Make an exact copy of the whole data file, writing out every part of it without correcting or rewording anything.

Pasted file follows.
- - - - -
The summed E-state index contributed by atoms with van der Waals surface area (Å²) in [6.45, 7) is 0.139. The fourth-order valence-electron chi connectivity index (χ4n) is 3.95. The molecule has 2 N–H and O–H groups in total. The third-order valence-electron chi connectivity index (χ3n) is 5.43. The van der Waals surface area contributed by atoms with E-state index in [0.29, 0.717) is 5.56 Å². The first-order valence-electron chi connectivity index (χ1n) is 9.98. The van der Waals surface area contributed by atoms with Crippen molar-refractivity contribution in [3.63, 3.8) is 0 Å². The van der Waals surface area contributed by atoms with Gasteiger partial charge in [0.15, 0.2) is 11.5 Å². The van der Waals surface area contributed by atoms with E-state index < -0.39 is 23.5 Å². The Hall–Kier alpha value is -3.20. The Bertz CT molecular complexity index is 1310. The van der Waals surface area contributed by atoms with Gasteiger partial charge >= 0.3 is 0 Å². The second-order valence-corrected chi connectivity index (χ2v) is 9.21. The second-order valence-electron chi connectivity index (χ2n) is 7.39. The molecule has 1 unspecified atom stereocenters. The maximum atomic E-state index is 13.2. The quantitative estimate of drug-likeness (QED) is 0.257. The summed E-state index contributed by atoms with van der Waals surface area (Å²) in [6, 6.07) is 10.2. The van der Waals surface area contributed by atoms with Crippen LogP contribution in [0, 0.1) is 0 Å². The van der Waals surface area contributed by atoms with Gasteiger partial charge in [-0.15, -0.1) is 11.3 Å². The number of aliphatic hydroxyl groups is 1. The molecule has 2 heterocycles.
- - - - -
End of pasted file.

The summed E-state index contributed by atoms with van der Waals surface area (Å²) in [6.45, 7) is 0.139. The fourth-order valence-electron chi connectivity index (χ4n) is 3.95. The molecule has 2 N–H and O–H groups in total. The third-order valence-electron chi connectivity index (χ3n) is 5.43. The van der Waals surface area contributed by atoms with E-state index in [0.29, 0.717) is 5.56 Å². The first-order valence-electron chi connectivity index (χ1n) is 9.98. The van der Waals surface area contributed by atoms with Crippen molar-refractivity contribution in [3.63, 3.8) is 0 Å². The van der Waals surface area contributed by atoms with Gasteiger partial charge in [0.15, 0.2) is 11.5 Å². The van der Waals surface area contributed by atoms with E-state index < -0.39 is 23.5 Å². The Hall–Kier alpha value is -3.20. The Bertz CT molecular complexity index is 1310. The van der Waals surface area contributed by atoms with Gasteiger partial charge >= 0.3 is 0 Å². The second-order valence-corrected chi connectivity index (χ2v) is 9.21. The second-order valence-electron chi connectivity index (χ2n) is 7.39. The molecule has 1 unspecified atom stereocenters. The maximum atomic E-state index is 13.2. The quantitative estimate of drug-likeness (QED) is 0.257. The summed E-state index contributed by atoms with van der Waals surface area (Å²) in [6, 6.07) is 10.2. The van der Waals surface area contributed by atoms with Crippen LogP contribution in [0, 0.1) is 0 Å². The van der Waals surface area contributed by atoms with Gasteiger partial charge in [-0.15, -0.1) is 11.3 Å². The number of aliphatic hydroxyl groups is 1. The molecule has 2 heterocycles.